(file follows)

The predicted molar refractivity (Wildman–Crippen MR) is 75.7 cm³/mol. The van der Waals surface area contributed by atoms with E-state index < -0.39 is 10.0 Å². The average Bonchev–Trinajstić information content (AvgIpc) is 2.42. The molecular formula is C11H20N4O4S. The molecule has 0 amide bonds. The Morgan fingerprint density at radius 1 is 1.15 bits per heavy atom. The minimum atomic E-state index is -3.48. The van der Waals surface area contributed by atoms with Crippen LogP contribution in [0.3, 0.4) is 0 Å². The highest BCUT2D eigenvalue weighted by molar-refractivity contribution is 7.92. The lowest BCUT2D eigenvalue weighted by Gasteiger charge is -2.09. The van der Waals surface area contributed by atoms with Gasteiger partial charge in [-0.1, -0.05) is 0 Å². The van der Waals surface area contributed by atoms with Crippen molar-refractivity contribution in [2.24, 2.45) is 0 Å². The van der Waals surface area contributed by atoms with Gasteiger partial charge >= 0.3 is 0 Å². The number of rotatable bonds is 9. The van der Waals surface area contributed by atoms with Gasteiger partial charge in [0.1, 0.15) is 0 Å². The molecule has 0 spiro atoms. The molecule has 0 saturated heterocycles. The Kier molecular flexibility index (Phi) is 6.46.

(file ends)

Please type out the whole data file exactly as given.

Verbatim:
The predicted molar refractivity (Wildman–Crippen MR) is 75.7 cm³/mol. The van der Waals surface area contributed by atoms with E-state index < -0.39 is 10.0 Å². The average Bonchev–Trinajstić information content (AvgIpc) is 2.42. The molecular formula is C11H20N4O4S. The molecule has 0 amide bonds. The Morgan fingerprint density at radius 1 is 1.15 bits per heavy atom. The minimum atomic E-state index is -3.48. The van der Waals surface area contributed by atoms with Crippen LogP contribution in [0.3, 0.4) is 0 Å². The highest BCUT2D eigenvalue weighted by molar-refractivity contribution is 7.92. The lowest BCUT2D eigenvalue weighted by Gasteiger charge is -2.09. The van der Waals surface area contributed by atoms with Gasteiger partial charge in [-0.1, -0.05) is 0 Å². The van der Waals surface area contributed by atoms with Crippen molar-refractivity contribution in [2.24, 2.45) is 0 Å². The van der Waals surface area contributed by atoms with Gasteiger partial charge >= 0.3 is 0 Å². The number of rotatable bonds is 9. The van der Waals surface area contributed by atoms with Gasteiger partial charge in [0.1, 0.15) is 0 Å². The molecule has 0 spiro atoms. The molecule has 0 saturated heterocycles. The Kier molecular flexibility index (Phi) is 6.46.